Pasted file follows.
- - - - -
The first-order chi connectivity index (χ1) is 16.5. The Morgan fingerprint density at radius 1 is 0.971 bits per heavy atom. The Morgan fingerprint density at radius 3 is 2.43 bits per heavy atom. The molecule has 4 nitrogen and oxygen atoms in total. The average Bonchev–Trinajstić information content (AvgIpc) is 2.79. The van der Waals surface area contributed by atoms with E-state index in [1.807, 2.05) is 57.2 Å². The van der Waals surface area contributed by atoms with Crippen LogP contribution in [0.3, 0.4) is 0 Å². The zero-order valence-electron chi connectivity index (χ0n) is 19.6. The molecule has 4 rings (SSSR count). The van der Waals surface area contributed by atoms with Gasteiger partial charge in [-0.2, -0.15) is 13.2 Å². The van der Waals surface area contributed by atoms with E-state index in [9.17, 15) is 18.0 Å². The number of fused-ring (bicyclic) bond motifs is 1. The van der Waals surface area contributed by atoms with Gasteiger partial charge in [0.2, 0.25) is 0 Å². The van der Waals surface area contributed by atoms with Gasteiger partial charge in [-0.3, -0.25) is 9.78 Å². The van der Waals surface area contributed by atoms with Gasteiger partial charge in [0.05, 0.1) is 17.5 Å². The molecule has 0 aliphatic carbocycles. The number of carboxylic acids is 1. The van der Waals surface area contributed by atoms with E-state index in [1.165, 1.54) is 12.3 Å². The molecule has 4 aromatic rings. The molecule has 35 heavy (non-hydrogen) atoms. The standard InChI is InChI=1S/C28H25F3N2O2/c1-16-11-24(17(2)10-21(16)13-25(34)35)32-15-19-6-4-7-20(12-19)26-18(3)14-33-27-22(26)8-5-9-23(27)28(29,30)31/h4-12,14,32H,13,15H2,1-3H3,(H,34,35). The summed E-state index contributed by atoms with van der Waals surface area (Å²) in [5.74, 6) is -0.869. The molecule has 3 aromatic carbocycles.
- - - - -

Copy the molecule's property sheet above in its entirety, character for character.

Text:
The first-order chi connectivity index (χ1) is 16.5. The Morgan fingerprint density at radius 1 is 0.971 bits per heavy atom. The Morgan fingerprint density at radius 3 is 2.43 bits per heavy atom. The molecule has 4 nitrogen and oxygen atoms in total. The average Bonchev–Trinajstić information content (AvgIpc) is 2.79. The van der Waals surface area contributed by atoms with E-state index in [1.807, 2.05) is 57.2 Å². The van der Waals surface area contributed by atoms with Crippen LogP contribution in [0.3, 0.4) is 0 Å². The zero-order valence-electron chi connectivity index (χ0n) is 19.6. The molecule has 4 rings (SSSR count). The van der Waals surface area contributed by atoms with Gasteiger partial charge in [-0.2, -0.15) is 13.2 Å². The van der Waals surface area contributed by atoms with E-state index in [9.17, 15) is 18.0 Å². The number of fused-ring (bicyclic) bond motifs is 1. The van der Waals surface area contributed by atoms with Gasteiger partial charge in [0.2, 0.25) is 0 Å². The van der Waals surface area contributed by atoms with Gasteiger partial charge in [-0.3, -0.25) is 9.78 Å². The van der Waals surface area contributed by atoms with Gasteiger partial charge in [0.05, 0.1) is 17.5 Å². The molecule has 0 aliphatic carbocycles. The number of carboxylic acids is 1. The van der Waals surface area contributed by atoms with E-state index in [1.165, 1.54) is 12.3 Å². The molecule has 4 aromatic rings. The molecule has 35 heavy (non-hydrogen) atoms. The standard InChI is InChI=1S/C28H25F3N2O2/c1-16-11-24(17(2)10-21(16)13-25(34)35)32-15-19-6-4-7-20(12-19)26-18(3)14-33-27-22(26)8-5-9-23(27)28(29,30)31/h4-12,14,32H,13,15H2,1-3H3,(H,34,35). The summed E-state index contributed by atoms with van der Waals surface area (Å²) in [5.74, 6) is -0.869. The molecule has 3 aromatic carbocycles.